The Nation-State

Multiple challenges threaten Israel's legitimacy and character as a nation-state. These include the intellectual fashion of post-modernism, the phenomenon of globalization, the international Boycott, Divestment and Sanctions (BDS) movement, the persistence of anti-Semitism, and the appearance of non-Zionist visions for Israel's future on an ethnic, ideological or religious basis. 

The Nation-State Program seeks to renew the ideological basis for Zionism in the 21st century and demonstrate the relevance of a democratic Jewish-Israeli identity for contemporary Israelis, while convincing intellectual elites in North America and Europe of the legitimacy of the Jewish-democratic combination in the context of the modern State of Israel.

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    Dr. Shuki Friedman

    Director of the Program

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    A member of the Faculty of Law of the Peres Academic Center, Dr. Shuki Friedman served as secretary of the Locker Committee for Examining the Defense Budget, chairman of the government committee on the sanctions against Iran, and head of the international and foreign law department for the legal division of the Israeli Prime Minister’s Office.

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    Mr. Yair Sheleg

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    A researcher, journalist, author, and publicist, Yair Sheleg has been an astute observer of the religious-Zionist world for many years.

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    Dr. Benny Porat

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    A senior lecturer on the Faculty of Law at the Hebrew University of Jerusalem and the director of the Matz Institute for Jewish Law. After completing his doctorate at the Hebrew University, he was hosted as a post-doctoral fellow by the University of Toronto

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    Adv. Gilad Wiener

Israel has had 12 prime ministers in its 70 years, but none provoked such fierce emotional debates as Netanyahu.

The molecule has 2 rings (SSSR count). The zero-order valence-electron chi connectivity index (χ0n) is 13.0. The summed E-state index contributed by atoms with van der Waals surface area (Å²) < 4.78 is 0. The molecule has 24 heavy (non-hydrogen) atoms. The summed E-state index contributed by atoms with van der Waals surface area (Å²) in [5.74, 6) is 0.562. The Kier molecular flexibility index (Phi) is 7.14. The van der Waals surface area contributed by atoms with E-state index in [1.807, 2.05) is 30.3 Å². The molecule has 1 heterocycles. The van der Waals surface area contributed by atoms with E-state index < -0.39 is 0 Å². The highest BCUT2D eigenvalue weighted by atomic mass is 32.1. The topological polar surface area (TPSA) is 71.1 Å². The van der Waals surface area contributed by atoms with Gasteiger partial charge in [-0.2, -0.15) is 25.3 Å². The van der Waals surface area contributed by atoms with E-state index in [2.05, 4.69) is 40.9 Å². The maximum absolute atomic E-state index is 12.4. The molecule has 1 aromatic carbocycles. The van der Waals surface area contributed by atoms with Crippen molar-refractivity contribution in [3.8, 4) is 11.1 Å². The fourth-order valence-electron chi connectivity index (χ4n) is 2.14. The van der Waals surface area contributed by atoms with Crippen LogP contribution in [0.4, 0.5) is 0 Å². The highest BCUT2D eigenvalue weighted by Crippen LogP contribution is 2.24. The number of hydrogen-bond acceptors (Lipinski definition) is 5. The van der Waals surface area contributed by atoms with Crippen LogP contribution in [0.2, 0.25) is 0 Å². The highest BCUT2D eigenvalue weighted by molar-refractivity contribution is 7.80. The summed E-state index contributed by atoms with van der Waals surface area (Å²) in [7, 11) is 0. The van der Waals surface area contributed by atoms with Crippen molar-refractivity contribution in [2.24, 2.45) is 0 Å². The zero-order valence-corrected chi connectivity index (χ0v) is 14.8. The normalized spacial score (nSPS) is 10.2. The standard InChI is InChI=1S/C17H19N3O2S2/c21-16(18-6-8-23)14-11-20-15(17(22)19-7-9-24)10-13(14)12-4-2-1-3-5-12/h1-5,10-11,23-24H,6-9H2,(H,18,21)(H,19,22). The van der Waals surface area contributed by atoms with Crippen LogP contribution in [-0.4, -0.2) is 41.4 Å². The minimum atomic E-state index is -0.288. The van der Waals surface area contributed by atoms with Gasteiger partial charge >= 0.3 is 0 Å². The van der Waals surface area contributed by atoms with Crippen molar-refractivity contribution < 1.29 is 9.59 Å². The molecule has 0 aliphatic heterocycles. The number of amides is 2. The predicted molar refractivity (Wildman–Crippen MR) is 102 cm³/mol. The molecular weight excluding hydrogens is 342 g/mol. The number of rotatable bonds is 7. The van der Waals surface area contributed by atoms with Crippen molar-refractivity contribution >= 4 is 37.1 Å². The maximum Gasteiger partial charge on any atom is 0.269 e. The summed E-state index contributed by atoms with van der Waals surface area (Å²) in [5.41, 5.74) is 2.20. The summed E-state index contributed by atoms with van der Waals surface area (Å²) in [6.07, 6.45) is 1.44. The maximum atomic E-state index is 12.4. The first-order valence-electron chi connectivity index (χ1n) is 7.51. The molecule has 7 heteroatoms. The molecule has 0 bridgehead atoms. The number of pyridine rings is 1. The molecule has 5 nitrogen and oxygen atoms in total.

“The great task before all — right and left, religious and secular, Jew and Arab — is to break down the veto power that the extremists among us wield over the center on various fronts”

Israeli society is becoming increasingly polarized with each group holding a very different view of democracy and the State of Israel

The deputy president of the Jerusalem District Court inaugurated the Basic Law on Israel as the Nation-State of the Jewish People, issuing the first verdict based on it -  imposing punitive damages on Hamas for the severe post-traumatic stress suffered by a Jewish Israeli wounded in a terror attack in Tel Aviv in 1998. 

 

We should simultaneously define Israel as the nation state of the Jewish people and at the same time---the state and home of all its citizens.

In the bill’s final wording, the state only commits itself to act within the Diaspora to strengthen the ties of Jewish peoplehood – as if actions taken inside the Jewish state, like the reneged-upon Western Wall compromise, have no bearing on the rest of the Jewish world.

A Basic Law that seeks to define the character of the state but does not anchor the principle of civic equality has no place in the law book of any democracy.

The Israel Democracy Institute issued a letter to the Prime Minister regarding the Nation State Billl, asserting that if the value of equality is not anchored in the legislation alongside the other enumerated national characteristics of the state, the law may eventually erode Israel's democratic character

 The proposed amendment which will strip the Supreme Court of the power to invalidate legislation (“the British model”), or alternatively, would allow the Knesset, by a vote of 61 of its members to reinstate a law that the court has struck down (“the override clause”) pose a grave threat to every single Israeli citizen.